“I really enjoy looking at Tableau to see our data and the improvements – we are seeing shorter Length of Stays, and more accurate expected Date of Discharge, said Humes. “Our clinical leader is incredible and supportive, and this has been very helpful.”

Additionally, Humes said the 4 Q’s help communicate with patients, but they also help communicate with families and “That’s a big win!” she says. 

Humes shared that a challenge her unit is facing is that they have more than fifty per-cent Alternate Level of Care (ALC) patients. The team also feels the need for after hours and weekend allied health coverage to prevent patients from losing progress or decommissioning over the weekend.

John MacIntyre, Unit Manager at the Glace Bay Hospital, expressed that commitment and support from zone leadership and communication are essential parts of the successful implementation of SAFER-F.  

“The visualization board and bullet rounds help improve communication, respect, team collaboration right at the start”, said MacIntyre. “We have worked to bring our physicians on board which involved them having to change their previous practice for rounds. They were asked to change their practice of seeing those patients ready for discharge first rather than prioritizing their own patients which was a long-standing practice. Having the bullet rounds helped us bring them on board to this change and they definitely see it as a benefit,” said MacIntyre.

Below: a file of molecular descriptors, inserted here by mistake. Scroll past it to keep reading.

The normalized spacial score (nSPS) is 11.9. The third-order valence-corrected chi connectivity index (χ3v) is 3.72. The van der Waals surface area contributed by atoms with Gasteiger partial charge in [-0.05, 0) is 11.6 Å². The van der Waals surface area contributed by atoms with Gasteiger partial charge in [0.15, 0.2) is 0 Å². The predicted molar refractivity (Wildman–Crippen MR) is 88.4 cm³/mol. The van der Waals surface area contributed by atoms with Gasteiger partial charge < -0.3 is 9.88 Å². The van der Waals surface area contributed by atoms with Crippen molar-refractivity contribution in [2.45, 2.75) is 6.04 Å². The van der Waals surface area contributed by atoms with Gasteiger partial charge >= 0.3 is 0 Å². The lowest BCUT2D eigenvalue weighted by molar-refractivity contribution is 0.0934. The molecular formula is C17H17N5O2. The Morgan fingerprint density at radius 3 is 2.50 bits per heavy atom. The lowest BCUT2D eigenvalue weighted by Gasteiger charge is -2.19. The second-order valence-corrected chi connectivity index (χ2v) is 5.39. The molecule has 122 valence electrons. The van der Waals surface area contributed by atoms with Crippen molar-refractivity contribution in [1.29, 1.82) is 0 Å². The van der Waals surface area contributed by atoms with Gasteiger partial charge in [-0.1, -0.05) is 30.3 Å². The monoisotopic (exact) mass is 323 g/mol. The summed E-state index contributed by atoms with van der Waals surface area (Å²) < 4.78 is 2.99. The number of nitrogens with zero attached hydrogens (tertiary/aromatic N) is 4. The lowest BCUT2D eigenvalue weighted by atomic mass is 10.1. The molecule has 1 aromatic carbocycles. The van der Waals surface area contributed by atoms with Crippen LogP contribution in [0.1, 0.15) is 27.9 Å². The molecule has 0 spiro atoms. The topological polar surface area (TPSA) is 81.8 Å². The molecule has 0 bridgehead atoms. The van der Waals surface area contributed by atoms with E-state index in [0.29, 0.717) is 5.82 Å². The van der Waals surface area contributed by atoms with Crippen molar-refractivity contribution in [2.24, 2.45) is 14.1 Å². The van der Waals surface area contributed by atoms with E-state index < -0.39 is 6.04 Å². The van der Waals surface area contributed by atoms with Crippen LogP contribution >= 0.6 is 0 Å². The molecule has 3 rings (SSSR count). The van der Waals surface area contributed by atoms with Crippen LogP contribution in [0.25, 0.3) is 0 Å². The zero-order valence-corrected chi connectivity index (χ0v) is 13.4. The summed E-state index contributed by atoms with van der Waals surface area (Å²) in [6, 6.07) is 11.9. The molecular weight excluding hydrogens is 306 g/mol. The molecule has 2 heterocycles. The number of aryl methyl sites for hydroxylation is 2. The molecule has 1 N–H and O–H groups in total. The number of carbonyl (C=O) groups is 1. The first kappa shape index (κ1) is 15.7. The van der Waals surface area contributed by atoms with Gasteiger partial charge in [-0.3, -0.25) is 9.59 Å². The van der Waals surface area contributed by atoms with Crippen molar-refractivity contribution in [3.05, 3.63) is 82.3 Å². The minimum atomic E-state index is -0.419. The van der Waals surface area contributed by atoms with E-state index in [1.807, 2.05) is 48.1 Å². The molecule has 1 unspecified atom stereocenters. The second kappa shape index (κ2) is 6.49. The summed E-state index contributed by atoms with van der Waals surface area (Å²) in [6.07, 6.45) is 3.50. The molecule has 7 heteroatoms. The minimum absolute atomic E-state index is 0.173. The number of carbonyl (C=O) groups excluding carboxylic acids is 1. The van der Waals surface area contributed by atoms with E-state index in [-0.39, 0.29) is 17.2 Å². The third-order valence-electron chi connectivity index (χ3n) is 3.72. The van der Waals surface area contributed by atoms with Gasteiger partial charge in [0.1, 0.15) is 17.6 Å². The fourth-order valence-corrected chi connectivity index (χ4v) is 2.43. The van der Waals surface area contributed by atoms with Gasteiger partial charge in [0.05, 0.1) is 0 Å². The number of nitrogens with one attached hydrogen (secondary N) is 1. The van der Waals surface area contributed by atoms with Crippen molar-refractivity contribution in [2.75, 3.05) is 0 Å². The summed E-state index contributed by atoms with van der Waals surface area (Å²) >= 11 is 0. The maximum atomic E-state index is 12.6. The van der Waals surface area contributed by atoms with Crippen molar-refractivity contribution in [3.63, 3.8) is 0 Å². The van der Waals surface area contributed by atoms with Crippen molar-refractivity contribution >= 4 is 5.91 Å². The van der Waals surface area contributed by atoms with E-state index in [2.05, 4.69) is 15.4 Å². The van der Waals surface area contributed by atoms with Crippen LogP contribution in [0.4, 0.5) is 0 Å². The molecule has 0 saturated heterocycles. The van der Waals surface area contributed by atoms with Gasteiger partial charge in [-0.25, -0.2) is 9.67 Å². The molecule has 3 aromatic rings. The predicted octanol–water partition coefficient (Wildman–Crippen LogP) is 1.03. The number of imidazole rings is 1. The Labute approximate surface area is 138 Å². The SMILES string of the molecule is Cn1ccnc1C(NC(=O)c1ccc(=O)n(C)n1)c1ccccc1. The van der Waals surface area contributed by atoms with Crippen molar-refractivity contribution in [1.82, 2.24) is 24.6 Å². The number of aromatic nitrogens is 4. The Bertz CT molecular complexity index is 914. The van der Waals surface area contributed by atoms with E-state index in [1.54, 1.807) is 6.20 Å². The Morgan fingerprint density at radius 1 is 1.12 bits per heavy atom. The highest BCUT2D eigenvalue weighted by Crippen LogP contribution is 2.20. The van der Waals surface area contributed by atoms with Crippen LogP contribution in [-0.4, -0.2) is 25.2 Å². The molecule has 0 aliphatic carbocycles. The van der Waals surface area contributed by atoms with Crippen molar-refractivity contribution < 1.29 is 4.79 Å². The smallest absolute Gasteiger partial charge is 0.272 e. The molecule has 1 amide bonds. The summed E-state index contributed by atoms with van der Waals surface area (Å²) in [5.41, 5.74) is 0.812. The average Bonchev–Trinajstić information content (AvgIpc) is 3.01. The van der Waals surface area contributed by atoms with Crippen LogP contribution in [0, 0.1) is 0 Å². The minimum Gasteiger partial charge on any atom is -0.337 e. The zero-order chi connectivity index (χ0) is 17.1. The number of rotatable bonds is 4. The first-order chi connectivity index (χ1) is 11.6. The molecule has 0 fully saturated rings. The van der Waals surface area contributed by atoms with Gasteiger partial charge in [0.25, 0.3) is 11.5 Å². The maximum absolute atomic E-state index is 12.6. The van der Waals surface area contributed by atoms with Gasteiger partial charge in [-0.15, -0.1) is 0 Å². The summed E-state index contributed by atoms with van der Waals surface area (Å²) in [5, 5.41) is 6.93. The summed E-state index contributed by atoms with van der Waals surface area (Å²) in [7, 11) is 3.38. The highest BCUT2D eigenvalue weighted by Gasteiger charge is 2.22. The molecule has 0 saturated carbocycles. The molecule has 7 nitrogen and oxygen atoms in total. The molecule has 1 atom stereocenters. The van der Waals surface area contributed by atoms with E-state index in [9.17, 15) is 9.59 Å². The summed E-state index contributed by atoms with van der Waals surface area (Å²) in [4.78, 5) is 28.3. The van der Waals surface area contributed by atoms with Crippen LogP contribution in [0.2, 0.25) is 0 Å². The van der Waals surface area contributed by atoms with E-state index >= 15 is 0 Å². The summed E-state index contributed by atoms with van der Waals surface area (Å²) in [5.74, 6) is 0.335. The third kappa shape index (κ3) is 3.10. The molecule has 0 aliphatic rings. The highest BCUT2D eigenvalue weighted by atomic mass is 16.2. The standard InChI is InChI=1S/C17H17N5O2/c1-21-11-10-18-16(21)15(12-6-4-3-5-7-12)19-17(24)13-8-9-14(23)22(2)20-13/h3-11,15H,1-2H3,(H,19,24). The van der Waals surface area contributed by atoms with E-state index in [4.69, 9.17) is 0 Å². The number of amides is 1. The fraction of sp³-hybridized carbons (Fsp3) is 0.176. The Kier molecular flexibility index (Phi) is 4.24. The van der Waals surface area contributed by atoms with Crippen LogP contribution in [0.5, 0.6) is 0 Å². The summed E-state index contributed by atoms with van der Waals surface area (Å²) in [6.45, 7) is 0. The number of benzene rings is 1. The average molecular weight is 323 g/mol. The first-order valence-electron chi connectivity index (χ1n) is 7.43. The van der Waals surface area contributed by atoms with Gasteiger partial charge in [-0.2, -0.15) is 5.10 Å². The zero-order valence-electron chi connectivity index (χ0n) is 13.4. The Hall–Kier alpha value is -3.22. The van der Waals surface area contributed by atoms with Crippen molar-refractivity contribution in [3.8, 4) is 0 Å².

Participants also had the opportunity to share their Plan, Do, Study, and Act (PDSA) Cycles and work through challenges and opportunities. The PDSA Cycle involves implementing elements of the SAFER-f Patient Flow Medicine Bundle and evaluating how small tests of change can improve processes.